An iconic name in English gunmaking and one of the few revered brands actually still British owned, Boss & Co. have been in continuous existence over two centuries building sporting guns and rifles of the highest quality. Boss has been responsible for major technical innovations in gunmaking.

boss & co gunmakers london

John Robertson, the proprietor of Boss at the turn of the 20th century, produced the first reliable single trigger in 1894 that earned universal acclaim. In 1909, the Boss patent single trigger over-and-under shotgun was a radically new version that was strong, very light and the most handsome ever produced, contrasting to existing over-and-under guns that were large and heavy in comparison.

Moving forward to the present day, Boss are still family owned and Boss guns are still hand-made in-house by highly skilled craftsmen using the same traditional methods as they were 100 years ago. As Boss pioneered the single trigger over-and-under, many manufacturers will refer to their own guns as ‘Boss styled’, which is a great reference point for our over-and-under guns.

The current build time for a Boss gun is approximately 2 1⁄2 years, not more than 20 guns (side- by-sides and over-and-unders) are produced each year, thus making the Boss over-and-under very desirable with a total of 650 in various calibers produced since 1909.

Things are changing in the gun world and there are some new English gunmakers on the block that are taking the spotlight. Ray Ward, William & Son, William Evans and Longthorne are just four of the names making their mark. Longthorne, a family owned business, have a king amongst their clientele with six guns on order, all English and made in-house. All of their current models are true side locks with a superior trigger pull and available in all gauges.

They are the only English manufacturer achieving Magnum Steel proof in the UK. Their guns are lightweight and strong with a typical 12 bore with 30” barrels weighing in circa 7lb making them appealing to clients who do not want to lug a heavy gun across the moors. Their entry-level gun is the Hesketh over-and-under 12 bore which retails at £13,900.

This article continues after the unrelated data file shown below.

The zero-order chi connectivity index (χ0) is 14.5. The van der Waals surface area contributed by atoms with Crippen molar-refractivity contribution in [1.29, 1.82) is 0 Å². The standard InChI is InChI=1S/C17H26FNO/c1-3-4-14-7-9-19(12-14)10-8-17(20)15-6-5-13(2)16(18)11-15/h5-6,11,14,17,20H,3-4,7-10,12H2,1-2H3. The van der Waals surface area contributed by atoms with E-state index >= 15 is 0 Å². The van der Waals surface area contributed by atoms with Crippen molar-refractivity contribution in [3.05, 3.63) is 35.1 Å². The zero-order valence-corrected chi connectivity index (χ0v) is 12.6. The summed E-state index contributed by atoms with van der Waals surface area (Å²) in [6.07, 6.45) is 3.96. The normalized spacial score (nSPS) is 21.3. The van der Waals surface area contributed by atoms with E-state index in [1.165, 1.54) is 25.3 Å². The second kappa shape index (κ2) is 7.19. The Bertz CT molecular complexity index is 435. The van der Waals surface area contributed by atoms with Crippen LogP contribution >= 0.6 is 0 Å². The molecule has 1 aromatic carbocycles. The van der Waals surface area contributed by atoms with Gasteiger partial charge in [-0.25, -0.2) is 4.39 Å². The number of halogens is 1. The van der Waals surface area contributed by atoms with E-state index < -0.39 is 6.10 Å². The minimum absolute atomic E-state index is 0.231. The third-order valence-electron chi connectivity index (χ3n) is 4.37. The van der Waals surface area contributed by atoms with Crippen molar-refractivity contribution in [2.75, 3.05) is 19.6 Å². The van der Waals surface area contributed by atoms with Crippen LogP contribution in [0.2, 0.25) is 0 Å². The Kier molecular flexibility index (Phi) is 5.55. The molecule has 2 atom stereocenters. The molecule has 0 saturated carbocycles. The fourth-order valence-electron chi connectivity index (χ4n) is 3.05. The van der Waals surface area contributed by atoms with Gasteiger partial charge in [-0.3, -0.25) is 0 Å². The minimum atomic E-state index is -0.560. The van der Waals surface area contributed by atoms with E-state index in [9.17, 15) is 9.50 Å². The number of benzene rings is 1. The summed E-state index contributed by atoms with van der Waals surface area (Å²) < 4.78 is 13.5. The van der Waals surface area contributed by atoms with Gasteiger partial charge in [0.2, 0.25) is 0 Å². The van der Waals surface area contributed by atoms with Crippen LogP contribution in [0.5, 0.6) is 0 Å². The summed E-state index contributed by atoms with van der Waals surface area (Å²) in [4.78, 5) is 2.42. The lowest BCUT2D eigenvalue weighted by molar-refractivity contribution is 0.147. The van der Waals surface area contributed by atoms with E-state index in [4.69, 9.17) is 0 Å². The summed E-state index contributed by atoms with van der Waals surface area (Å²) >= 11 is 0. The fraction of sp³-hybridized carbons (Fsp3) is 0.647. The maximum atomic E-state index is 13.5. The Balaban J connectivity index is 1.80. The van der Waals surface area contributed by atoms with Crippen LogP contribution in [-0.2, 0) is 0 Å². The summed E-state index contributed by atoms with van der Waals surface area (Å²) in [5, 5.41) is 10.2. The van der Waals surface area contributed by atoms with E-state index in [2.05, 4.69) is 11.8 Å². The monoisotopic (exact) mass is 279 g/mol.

William Evans, based in St James’, have successfully worked with Grulla Armas of Spain to create the Pall Mall side- by-side shotgun and with Caesar Guerini of Italy on their over-and-unders, known as the St James. Both guns represent excellent value from respected European manufacturers with the finishing processes applied by British craftsmen.

The youngest London gunmakers are Ray Ward of Knightsbridge. The Pheasant model was the first pair of Ray Ward 12 bores to be produced and were named due to their suitability to shoot high birds. The engraving on the Pheasant is a unique design, specially directed by John Ward.

There is a precise but subtle gold inlay across all areas of the action. Completely made by the best English craftsmen, these guns offer the true bespoke experience from choosing your engraving – to having the gun fitted by John Ward. However, these guns are probably not suitable for the budget of someone new to the sport at £150,000 for the pair, all made to order.

Perazzi, another Italian gunmaker based in Brescia, won every gold medal at the 2012 Olympics, which speaks for itself. Over the past few years, they have become much more concerned with making a good game gun as well. The EJ Churchill Crown is testament to this, again, with the Perazzi accuracy and durability combined with EJ Churchill’s expertise in making and finishing a British game gun. Zoli and the Blaser F3 are other guns well worth a look at for your first gun.

However, whatever gun you choose, the most important thing is to get it fitted to you properly and that you have some excellent instruction in the field. I can personally recommend Adam Calvert and Simon Ward, but however much you pay, if the gun does not fit you properly, it will greatly detract from your shooting experience and enjoyment.

This article is taken from a previous issue of Gentleman’s Journal. For more information, subscribe here.